James West {examined by Mr. Walpole), a fisherman at Macduff. Has 
been fishing for crabs and other fish for 40 years. 40 years ago the crab fish- 
ing was only an "orra" or bye-job. Men would go at their leisure time 
with rings and take as many as they could. The trade is now pushed hard, 
and it would be impossible to get any crabs in rings now. The crabs have 
been overfished. Would approve very much of a jubilee for crabs every 
seventh or every fourth year. Crab fishing is one third of his living. Perhaps 
20 others in Macduff are in the same case. Thinks the fishermen would be 
able to support themselves. He does not think that they would be tempted to 
break the law. Could scarcely fish for crabs without detection. It is difficult 
to fish for crabs without being seen. Thinks the fishermen could get on with 
a year of jubilee, and that it would be a good thing for them. Thinks that at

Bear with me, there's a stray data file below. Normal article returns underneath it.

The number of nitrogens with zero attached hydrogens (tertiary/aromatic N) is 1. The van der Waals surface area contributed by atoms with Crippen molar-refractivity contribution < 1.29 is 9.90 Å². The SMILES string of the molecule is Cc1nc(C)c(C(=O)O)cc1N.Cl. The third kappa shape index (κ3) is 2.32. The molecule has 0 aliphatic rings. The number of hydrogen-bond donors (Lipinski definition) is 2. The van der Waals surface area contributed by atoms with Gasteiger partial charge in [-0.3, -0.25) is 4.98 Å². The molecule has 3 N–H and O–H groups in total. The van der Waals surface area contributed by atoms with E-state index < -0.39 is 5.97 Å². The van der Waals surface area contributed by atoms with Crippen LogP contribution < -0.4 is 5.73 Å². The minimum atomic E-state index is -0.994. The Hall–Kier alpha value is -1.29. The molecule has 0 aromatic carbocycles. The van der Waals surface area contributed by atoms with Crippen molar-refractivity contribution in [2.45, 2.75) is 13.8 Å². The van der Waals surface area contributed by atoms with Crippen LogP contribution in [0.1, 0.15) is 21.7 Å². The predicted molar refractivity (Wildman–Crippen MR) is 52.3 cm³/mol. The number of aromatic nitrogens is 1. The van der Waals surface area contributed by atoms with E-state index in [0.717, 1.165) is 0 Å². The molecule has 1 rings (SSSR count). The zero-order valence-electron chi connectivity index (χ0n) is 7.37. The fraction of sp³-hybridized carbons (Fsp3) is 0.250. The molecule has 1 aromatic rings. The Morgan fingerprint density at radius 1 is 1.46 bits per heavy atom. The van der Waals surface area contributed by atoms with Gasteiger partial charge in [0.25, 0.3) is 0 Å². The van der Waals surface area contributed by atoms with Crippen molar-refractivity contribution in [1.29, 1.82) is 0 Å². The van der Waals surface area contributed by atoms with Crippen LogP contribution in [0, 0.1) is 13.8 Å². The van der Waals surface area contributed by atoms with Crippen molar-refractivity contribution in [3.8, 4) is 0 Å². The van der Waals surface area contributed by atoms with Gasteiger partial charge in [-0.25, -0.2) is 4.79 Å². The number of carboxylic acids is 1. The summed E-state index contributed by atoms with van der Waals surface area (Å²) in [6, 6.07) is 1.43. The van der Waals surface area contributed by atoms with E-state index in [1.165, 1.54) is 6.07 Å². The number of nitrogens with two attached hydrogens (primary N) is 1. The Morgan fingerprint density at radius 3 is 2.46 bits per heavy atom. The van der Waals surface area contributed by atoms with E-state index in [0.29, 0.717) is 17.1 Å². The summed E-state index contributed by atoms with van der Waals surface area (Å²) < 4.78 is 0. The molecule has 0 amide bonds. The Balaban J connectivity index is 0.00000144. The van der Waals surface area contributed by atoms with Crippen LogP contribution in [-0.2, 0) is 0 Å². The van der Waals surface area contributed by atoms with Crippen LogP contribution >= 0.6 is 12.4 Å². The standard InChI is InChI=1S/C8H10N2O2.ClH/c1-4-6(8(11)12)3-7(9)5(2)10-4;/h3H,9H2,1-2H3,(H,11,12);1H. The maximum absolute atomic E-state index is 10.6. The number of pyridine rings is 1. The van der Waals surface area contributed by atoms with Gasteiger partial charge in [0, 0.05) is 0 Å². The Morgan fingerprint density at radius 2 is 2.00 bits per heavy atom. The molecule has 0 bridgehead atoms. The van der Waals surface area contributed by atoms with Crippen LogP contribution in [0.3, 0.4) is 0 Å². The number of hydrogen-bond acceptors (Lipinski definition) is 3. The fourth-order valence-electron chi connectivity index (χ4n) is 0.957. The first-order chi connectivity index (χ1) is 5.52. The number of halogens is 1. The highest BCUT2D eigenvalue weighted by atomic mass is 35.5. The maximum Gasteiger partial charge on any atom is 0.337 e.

this time of the year the roe begins to gather, and from the first of next month 
they do not fish them at all. They have already (10th October) stopped this 
year. 

Is a mussel merchant. Has been so for 22 years. 22 years ago could buy 
Clyde mussels at 14s. a ton in the Clyde. The carriage by rail was 11. 16s. 
This made the mussels about 21. 10s. a ton. In the Clyde now the mussels 
are 11. 5s., the carriage is reduced to about 11. Is. Crabs are very good bait. 
When there are few mussels, crabs are good substitutes for them. 

George Paterson (examined by Mr Young). Resides at Macduff. Has 
been a fisherman for 39 years. Has heard preceding evidence. There is not 
the fourth part of the crabs there used to be. The decrease is due to over- 
fishing. A close time v/ould do a great deal of good. The close time should 
commence 1st November and end on the 1st June. The gauge for crabs is 
A\ inches. Below that size they are used for bait. Thinks that it would be a